Please invest in Our Daily Planet today, by making a one time or monthly contribution.
We do not charge our readers a subscription fee for our content. We want to continue to grow our readership, particularly among millennials and public servants. Voluntary contributions from readers will help us employ interns and freelance journalists, expand our content, and reach a larger audience.
Yesterday, the Trump administration overturned an Obama-era ban on hunters in Alaska national preserves baiting bears or killing denning bear cubs and wolf pups and other practices that have been declared barbaric by environmental groups and the Obama administration.
As Reuters reported, “Under the new National Park Service rule, effective July 9, hunting on natural preserves in Alaska will be controlled by the state, which allows baiting of brown and black bears; hunting of denning black bears with artificial light, killing of denning wolves and coyotes, hunting of swimming caribou and hunting of caribou from motorboats.”
Why This Matters: From the get-go, the Trump Interior Department has worked to open public lands to hunters and fossil fuel companies. Last year, the administration expanded hunting and fishing in 77 national wildlife refuges–areas that are critical habitat for threatened migratory birds and other species. The worry that environmental groups have is that this most recent rollback will expand cruel hunting practices to out of state sport hunters instead of protecting the hunting practices of indigenous Alaskan communities–which Alaska’s Republican members of Congress claim is the aim of rollback.
The Rollback: As the Washington Post explained, after President Obama’s initial ban, Alaska state officials primarily composed of hunters argued that the October 2015 regulations infringed on traditional native hunting practices and were more restrictive than what is permitted on state land.
Mother Jones added that a tribal consortium, the Tanana Chiefs Conference, said the Obama rule was implemented without adequate tribal consultation, in disregard to rural Alaska’s dependence on wild food resources, threatening “centuries-long sustainable management practices.”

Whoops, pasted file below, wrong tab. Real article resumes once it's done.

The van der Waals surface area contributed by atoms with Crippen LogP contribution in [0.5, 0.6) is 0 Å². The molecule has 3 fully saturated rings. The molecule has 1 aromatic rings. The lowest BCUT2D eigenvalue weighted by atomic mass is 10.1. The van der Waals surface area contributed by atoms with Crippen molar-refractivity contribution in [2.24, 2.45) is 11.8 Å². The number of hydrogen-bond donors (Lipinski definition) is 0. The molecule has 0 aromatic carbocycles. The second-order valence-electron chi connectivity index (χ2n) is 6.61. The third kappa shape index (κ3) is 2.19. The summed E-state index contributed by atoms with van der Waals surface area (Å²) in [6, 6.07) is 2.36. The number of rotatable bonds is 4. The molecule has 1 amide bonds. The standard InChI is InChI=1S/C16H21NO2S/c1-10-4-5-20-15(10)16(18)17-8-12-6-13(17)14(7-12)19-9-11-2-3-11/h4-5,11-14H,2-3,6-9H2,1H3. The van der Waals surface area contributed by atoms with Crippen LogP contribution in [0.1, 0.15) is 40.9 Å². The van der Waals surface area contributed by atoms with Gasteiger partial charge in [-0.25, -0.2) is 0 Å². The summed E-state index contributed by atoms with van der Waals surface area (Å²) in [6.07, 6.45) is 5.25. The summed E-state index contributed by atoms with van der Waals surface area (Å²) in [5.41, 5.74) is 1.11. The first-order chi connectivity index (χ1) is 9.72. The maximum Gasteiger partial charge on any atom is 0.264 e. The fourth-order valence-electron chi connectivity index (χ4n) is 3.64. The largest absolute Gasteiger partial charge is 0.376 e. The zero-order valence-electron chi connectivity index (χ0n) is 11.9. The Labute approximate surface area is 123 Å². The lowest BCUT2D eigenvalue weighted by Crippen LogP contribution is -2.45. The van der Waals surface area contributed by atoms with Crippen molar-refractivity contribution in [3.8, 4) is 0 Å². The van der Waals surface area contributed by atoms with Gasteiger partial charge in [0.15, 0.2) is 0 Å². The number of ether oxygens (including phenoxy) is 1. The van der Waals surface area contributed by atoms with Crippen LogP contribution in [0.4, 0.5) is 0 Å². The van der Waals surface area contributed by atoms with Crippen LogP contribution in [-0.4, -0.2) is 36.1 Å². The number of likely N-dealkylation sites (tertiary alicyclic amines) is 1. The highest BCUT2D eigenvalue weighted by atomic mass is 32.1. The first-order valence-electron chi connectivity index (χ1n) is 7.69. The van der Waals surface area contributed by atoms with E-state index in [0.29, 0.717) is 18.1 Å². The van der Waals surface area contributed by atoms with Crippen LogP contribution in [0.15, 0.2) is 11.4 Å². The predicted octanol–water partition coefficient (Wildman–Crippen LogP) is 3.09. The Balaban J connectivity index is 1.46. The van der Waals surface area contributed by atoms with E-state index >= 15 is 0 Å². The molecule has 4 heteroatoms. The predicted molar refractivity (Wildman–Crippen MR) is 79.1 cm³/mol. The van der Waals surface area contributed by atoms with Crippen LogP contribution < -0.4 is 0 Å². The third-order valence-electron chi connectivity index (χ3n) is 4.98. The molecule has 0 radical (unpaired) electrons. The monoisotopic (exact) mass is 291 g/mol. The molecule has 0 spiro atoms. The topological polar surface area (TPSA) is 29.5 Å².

However, the Obama administration enacted the rule arguing that it was necessary in order to avoid artificially reducing predators and allowing prey numbers to increase, thereby destabilizing Alaskan ecosystems.
States’ Rights: As Mother Jones explained, Alaska’s junior senator Dan Sullivan (R) said the revision was needed “not only as a matter of principle, but as a matter of states’ rights.” But if the Trump administration wants to claim “states’ rights” all the sudden, maybe they should let California set its own auto emissions standards….
By Ashira Morris, ODP Staff Writer Almost 1,000 of Florida’s manatees have died as of Oct.1 this year, setting a tragic record for the most deaths in a year, with two months left to go. Deaths were largely caused by starvation — the predator-less sea cows typically spend hours a day eating seagrass, but declining […]
Do you have a good eye? Are you surprisingly good at Where’s Waldo and like Walruses? If so, we have great opportunity for you! The World Wildlife Fund (WWF) is seeking volunteers to help count Atlantic walruses…from space. Sea ice is retreating fast as global temperatures rise, forcing walruses to crowd on smaller floes […]
By Natasha Lasky, ODP Staff Writer At a UN conference in Kunming, China, President Xi Jinping set aside $230 million to form a fund that preserves biodiversity in developing countries. This announcement was made at the UN Convention on Biological Diversity talks (COP15) which are dedicated to preserving delicate ecosystems and preventing plants and animals […]
Our Daily Planet is your daily dose of the stories shaping our world and the ways that you can take action. From the climate crisis to the protection of biodiversity, if these issues matter to you then please subscribe & stay informed!
Your privacy is Important! We promise never to use your email address to send you spam or advertisements.